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  • Folklife Friday: Moana in New Zealand, Revisiting Mexico City, and More

    Folklife Friday is a weekly digest of arts and culture articles, podcasts, and videos from across the web. Read on for a selection of the week’s best cultural heritage pieces, and don’t forget to check back next Friday for a new set of weekly picks.

    In New Zealand, a Translated “Moana” Bolsters an Indigenous Language
    “Parents entering the theater said they relished the chance for their children to see themselves and their language reflected on the big screen,” Charlotte Graham reports on a screening of the Disney film Moana translated into the Maori language in Auckland, New Zealand. She explores how films featuring Polynesian characters and language can inspire youth to take pride in their cultures. “To retain your language is an emblem of survival through history,” says Maori language promoter Haami Piripi. “If you’ve still got your language now, you have the key to your culture.”

    For more on the cultural heritage embedded in endangered languages, see the 2013 Smithsonian Folklife Festival program One World, Many Voices.

    A History of My Mexico City Home, In Earthquakes
    “I used to tell myself that I wasn’t afraid of earthquakes. Then, on April 21, 2013, at about eight-thirty in the evening, I was at my desk when everything began to move,” Francisco Goldman writes. Reflecting on the Mexico City quakes of 1985, 2013, and 2017, Goldman paints a portrait of despair and devotion. “The earthquake provoked a sense of communion, a haunted experience of terror and loss that we all shared.”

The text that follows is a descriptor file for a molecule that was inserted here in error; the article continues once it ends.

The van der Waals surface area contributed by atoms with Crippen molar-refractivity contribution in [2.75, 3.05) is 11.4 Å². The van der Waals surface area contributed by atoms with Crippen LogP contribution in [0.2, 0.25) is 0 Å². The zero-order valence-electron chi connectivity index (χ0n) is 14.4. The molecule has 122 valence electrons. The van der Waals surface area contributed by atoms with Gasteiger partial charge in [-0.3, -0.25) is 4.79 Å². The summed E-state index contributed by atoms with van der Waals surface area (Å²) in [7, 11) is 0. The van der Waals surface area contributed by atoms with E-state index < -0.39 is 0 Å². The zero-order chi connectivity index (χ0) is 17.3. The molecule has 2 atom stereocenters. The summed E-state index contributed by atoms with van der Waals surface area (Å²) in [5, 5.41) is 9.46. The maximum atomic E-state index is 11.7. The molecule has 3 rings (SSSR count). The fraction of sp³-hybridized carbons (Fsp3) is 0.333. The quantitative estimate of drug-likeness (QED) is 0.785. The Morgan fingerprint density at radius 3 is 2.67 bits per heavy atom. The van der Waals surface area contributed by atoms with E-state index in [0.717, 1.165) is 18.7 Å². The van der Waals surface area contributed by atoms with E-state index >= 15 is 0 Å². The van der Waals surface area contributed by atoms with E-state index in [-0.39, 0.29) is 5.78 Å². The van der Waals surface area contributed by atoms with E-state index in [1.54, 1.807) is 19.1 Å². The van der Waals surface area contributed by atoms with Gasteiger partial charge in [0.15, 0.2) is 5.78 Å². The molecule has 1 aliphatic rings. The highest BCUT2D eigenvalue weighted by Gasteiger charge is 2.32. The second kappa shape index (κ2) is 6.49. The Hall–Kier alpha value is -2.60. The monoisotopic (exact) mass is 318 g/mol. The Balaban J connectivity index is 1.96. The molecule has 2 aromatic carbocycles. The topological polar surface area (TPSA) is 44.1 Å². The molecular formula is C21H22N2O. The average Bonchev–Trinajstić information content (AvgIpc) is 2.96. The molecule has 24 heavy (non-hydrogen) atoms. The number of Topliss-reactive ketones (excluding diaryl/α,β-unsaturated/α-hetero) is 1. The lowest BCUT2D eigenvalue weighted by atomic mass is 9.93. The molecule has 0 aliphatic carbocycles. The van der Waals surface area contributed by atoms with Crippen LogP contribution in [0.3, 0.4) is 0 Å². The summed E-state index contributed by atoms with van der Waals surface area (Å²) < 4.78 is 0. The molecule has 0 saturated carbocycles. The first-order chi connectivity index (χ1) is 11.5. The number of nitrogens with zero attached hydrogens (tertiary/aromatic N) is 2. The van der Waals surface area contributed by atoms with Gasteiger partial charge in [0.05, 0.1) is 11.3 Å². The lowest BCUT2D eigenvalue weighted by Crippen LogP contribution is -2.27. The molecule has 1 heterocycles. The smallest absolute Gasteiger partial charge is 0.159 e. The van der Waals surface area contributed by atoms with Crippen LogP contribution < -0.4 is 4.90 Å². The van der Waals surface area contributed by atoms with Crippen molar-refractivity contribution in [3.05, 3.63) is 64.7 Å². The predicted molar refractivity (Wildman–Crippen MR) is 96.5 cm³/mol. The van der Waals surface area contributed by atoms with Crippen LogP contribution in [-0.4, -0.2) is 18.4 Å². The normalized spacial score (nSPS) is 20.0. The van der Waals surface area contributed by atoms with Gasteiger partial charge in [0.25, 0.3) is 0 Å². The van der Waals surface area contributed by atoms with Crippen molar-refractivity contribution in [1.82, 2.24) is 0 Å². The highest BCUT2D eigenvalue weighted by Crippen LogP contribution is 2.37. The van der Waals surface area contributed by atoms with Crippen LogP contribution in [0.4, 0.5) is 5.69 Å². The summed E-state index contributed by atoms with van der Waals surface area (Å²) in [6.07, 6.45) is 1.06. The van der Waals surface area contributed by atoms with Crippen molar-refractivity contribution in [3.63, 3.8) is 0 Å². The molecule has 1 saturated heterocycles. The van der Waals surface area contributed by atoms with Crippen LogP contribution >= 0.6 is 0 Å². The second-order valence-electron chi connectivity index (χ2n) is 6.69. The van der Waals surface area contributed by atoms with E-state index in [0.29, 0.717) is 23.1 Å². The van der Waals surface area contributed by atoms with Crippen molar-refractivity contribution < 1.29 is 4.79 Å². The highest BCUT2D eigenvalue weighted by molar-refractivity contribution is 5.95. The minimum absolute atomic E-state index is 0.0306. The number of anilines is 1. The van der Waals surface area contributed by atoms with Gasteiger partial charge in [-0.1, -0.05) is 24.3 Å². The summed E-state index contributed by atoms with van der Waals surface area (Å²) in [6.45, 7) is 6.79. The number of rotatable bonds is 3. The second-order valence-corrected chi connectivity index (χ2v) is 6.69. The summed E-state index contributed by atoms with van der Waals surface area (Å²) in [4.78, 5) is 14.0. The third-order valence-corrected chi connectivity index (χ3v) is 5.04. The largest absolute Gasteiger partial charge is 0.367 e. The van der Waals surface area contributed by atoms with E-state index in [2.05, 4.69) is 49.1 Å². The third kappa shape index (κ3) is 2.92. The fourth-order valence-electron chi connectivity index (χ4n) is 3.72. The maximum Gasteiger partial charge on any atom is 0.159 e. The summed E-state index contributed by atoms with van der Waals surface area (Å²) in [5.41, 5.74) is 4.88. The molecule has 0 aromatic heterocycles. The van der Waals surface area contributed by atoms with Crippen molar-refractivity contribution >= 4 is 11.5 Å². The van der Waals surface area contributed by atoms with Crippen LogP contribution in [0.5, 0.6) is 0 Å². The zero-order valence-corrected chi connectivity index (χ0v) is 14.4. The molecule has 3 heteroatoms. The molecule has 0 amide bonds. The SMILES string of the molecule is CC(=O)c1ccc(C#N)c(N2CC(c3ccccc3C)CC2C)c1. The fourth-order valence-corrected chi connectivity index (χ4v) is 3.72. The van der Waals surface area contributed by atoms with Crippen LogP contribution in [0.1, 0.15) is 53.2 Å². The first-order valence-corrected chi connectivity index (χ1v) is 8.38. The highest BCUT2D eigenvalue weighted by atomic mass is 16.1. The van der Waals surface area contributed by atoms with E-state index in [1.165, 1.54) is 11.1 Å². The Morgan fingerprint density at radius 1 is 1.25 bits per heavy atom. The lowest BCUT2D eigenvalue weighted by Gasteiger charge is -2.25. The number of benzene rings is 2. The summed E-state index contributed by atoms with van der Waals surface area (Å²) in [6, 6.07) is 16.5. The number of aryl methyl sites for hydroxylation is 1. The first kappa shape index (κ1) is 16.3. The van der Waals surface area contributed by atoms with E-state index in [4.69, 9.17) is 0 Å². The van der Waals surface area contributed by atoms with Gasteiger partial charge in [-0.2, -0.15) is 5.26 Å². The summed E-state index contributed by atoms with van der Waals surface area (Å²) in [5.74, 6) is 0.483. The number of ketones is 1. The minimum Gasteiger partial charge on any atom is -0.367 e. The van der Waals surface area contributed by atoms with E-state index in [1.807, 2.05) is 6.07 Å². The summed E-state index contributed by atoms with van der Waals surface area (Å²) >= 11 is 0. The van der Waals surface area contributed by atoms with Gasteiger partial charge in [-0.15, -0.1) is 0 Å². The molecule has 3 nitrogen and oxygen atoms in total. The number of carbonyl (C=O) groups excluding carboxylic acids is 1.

Complement this with Folklife curator Olivia Cadaval’s reflection on fieldwork in U.S. Virgin Islands after Hurricane Hugo.

    Readers of the World Unite
    “The era of world literature is at hand, and everyone must contribute to accelerating it,” Wolfgang von Goethe declared in 1827. In this essay, author Martin Puchner unpacks “world literature,” both as a concept and as a broader worldview—one running counter to colonialism and nationalism. Puchner examines Germany’s role in world literature’s rise, Marx and Engels’s framing of the mercurial concept, and the urgency of maintaining its longstanding momentum. “World literature is a market that must be sustained—and everyone must contribute to accelerating its growth.”

    From Pidgins to Creoles
    How are new languages born? It’s a question John McWhorter, linguistics professor at Columbia University, explores in this episode of the podcast Lexicon Valley. In an examination of, among other examples, the disappearance of the Andaman Islands’ Bo language and the rise of Nicaraguan sign language, McWhorter makes the case not for “old” and “new” dialects but for forms of communication that are consistently in motion. “Language is not born anew…it is always changing…moving like a lava lamp.”

    The Eternal Seductive Beauty of Feathers
    “Feathers are about seduction. They are meant to attract,” fashion designer Eric Charles-Donatien explains in this piece. Writer Burkhard Bilger traces the history of plumage in clothing, revisiting the work of Aztecs in Mesoamerica and the rich garments of South Africa. “Featherwork is a collaborative art,” he writes. “It belongs to the circle of ancient guilds whose craft gave rise to the fashion house.” He concludes that these garments are undeniably steeped in meaning. “Like a bird of paradise preening on a branch, weighed down by its luxurious tail, fashion can never truly justify its costs. Yet it brightens the world.” 

    Special thanks to editor Elisa Hough and to Michael Atwood Mason and Betty Belanus for their contributions to this week’s digest.

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